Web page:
Alan Mulally: “Watch out for the ‘all green’ charts”
- Mulally shared a story about a time just after he had taken over the leadership of Ford. It was the first time the leadership within were really focused on business plans reviews. In the first review all of the leaders showed charts that were all green to their committed goals. The only problem: Ford was forecasted to lose $17 billion dollars that year. He challenged all of the leaders on this idea and to be transparent with how their teams were helping the company to recover. Slowly but surely, leaders began revealing areas that were challenged and something remarkable happened, other leaders began to offer help because they had dealt with a similar problem or they had staff who had.
- What you can do: Alan challenged all of the leaders at the summit to create an environment where two key, but opposing thoughts can be held simultaneously by the teams: Everyone has to deal in reality (show the reds), but also have the confidence to deal with and overcome the challenges. Consider how your own reviews look and function. Words and actions matter. Encourage creativity, collaboration, and problem solving.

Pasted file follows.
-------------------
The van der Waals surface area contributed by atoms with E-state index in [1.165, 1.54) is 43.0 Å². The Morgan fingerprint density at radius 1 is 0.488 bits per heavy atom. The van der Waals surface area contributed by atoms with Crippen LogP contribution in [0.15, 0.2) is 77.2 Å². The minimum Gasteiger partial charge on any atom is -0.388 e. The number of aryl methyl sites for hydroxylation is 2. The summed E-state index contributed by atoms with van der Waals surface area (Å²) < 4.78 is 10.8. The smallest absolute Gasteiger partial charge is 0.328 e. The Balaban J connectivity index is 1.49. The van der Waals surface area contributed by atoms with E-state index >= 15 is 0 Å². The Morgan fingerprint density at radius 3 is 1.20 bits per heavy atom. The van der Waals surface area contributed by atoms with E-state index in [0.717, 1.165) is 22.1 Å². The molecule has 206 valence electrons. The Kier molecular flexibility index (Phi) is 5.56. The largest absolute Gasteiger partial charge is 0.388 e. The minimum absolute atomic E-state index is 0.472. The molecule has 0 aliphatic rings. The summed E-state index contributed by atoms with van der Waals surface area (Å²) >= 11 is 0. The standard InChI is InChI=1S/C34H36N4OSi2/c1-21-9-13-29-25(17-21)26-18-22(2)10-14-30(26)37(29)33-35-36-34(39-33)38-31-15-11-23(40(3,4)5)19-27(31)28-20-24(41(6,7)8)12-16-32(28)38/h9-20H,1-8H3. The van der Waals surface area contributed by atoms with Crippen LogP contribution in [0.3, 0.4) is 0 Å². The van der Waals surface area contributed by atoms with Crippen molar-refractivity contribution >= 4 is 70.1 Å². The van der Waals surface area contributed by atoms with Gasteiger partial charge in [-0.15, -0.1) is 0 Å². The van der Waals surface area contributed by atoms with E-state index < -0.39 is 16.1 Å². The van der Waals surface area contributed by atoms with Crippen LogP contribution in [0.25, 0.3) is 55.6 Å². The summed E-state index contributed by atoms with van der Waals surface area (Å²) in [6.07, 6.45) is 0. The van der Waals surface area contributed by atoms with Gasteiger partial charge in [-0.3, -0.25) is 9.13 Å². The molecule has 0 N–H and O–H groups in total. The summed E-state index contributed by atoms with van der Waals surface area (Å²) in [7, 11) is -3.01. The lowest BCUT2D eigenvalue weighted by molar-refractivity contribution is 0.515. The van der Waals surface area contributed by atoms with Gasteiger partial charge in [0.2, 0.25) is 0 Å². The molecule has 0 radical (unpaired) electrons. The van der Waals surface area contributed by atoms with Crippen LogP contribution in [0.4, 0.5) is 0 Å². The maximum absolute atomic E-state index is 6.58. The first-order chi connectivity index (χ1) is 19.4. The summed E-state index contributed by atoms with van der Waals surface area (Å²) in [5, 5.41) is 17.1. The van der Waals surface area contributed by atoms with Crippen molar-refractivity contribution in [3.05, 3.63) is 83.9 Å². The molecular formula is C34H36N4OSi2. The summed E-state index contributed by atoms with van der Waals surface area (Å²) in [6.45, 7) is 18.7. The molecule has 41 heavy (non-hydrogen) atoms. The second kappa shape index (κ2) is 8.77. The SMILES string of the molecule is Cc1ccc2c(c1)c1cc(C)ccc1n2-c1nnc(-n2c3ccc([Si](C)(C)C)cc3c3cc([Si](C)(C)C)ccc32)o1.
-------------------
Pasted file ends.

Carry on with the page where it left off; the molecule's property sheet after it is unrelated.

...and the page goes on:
Bill Hybels, Dr. Henry Cloud, Shauna Nyquist: “The universal blindspot for leaders is a lack of self reflection”
- As type leaders, we are often drawn, driven, and addicted to action. Go. Go. Go. The problem is that we were not designed for long term action, with intermittent reflection. And sadly, if leaders cannot make time to reflect, it can lead not only to burn out but the proverbially question “are we even climbing the right mountain?” Constantly driving and increasing our speed to hit more and higher goals is just unsustainable. Our mind, body, and spirit have to be allowed to disengage and recharge; otherwise, they will breakdown and force the reset whether we like it or not.